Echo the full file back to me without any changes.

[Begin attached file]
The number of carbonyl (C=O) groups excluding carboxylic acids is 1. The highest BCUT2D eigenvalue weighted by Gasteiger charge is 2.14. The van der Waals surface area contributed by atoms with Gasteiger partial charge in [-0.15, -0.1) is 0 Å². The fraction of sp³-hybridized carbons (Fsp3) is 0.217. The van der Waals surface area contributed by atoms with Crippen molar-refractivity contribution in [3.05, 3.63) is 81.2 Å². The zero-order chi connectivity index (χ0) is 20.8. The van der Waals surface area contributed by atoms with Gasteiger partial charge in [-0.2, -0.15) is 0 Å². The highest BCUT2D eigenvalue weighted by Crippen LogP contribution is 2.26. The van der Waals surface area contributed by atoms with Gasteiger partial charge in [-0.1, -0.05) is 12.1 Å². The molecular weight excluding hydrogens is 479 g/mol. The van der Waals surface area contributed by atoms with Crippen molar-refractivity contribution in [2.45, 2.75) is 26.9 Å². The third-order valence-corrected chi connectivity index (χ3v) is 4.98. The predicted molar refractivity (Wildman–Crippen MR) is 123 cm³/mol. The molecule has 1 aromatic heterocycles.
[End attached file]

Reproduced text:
The number of carbonyl (C=O) groups excluding carboxylic acids is 1. The highest BCUT2D eigenvalue weighted by Gasteiger charge is 2.14. The van der Waals surface area contributed by atoms with Gasteiger partial charge in [-0.15, -0.1) is 0 Å². The fraction of sp³-hybridized carbons (Fsp3) is 0.217. The van der Waals surface area contributed by atoms with Crippen molar-refractivity contribution in [3.05, 3.63) is 81.2 Å². The zero-order chi connectivity index (χ0) is 20.8. The van der Waals surface area contributed by atoms with Gasteiger partial charge in [-0.2, -0.15) is 0 Å². The highest BCUT2D eigenvalue weighted by Crippen LogP contribution is 2.26. The van der Waals surface area contributed by atoms with Gasteiger partial charge in [-0.1, -0.05) is 12.1 Å². The molecular weight excluding hydrogens is 479 g/mol. The van der Waals surface area contributed by atoms with Crippen molar-refractivity contribution in [2.45, 2.75) is 26.9 Å². The third-order valence-corrected chi connectivity index (χ3v) is 4.98. The predicted molar refractivity (Wildman–Crippen MR) is 123 cm³/mol. The molecule has 1 aromatic heterocycles.